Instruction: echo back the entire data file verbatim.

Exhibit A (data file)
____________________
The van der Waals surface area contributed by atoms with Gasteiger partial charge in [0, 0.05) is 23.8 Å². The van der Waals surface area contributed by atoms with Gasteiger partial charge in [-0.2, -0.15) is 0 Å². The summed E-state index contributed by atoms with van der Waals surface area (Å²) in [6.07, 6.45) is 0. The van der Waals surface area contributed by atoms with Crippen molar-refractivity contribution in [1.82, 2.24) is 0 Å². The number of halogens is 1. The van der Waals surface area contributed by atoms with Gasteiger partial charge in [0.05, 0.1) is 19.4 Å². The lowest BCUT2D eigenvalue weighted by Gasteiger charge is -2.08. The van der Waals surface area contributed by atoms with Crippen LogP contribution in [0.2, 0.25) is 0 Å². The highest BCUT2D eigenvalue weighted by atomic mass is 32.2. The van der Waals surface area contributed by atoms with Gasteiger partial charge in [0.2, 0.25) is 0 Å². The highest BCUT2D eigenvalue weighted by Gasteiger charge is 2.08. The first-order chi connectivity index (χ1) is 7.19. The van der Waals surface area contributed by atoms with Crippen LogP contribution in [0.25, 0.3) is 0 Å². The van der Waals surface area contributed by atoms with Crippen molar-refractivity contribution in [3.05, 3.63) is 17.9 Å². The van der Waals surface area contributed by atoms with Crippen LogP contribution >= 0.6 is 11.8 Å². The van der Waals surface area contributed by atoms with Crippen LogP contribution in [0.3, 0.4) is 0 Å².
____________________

The van der Waals surface area contributed by atoms with Gasteiger partial charge in [0, 0.05) is 23.8 Å². The van der Waals surface area contributed by atoms with Gasteiger partial charge in [-0.2, -0.15) is 0 Å². The summed E-state index contributed by atoms with van der Waals surface area (Å²) in [6.07, 6.45) is 0. The van der Waals surface area contributed by atoms with Crippen molar-refractivity contribution in [1.82, 2.24) is 0 Å². The number of halogens is 1. The van der Waals surface area contributed by atoms with Gasteiger partial charge in [0.05, 0.1) is 19.4 Å². The lowest BCUT2D eigenvalue weighted by Gasteiger charge is -2.08. The van der Waals surface area contributed by atoms with Crippen LogP contribution in [0.2, 0.25) is 0 Å². The highest BCUT2D eigenvalue weighted by atomic mass is 32.2. The van der Waals surface area contributed by atoms with Gasteiger partial charge in [0.2, 0.25) is 0 Å². The highest BCUT2D eigenvalue weighted by Gasteiger charge is 2.08. The first-order chi connectivity index (χ1) is 7.19. The van der Waals surface area contributed by atoms with Crippen LogP contribution in [0.25, 0.3) is 0 Å². The van der Waals surface area contributed by atoms with Crippen molar-refractivity contribution in [3.05, 3.63) is 17.9 Å². The van der Waals surface area contributed by atoms with Crippen LogP contribution >= 0.6 is 11.8 Å². The van der Waals surface area contributed by atoms with Crippen LogP contribution in [0.3, 0.4) is 0 Å².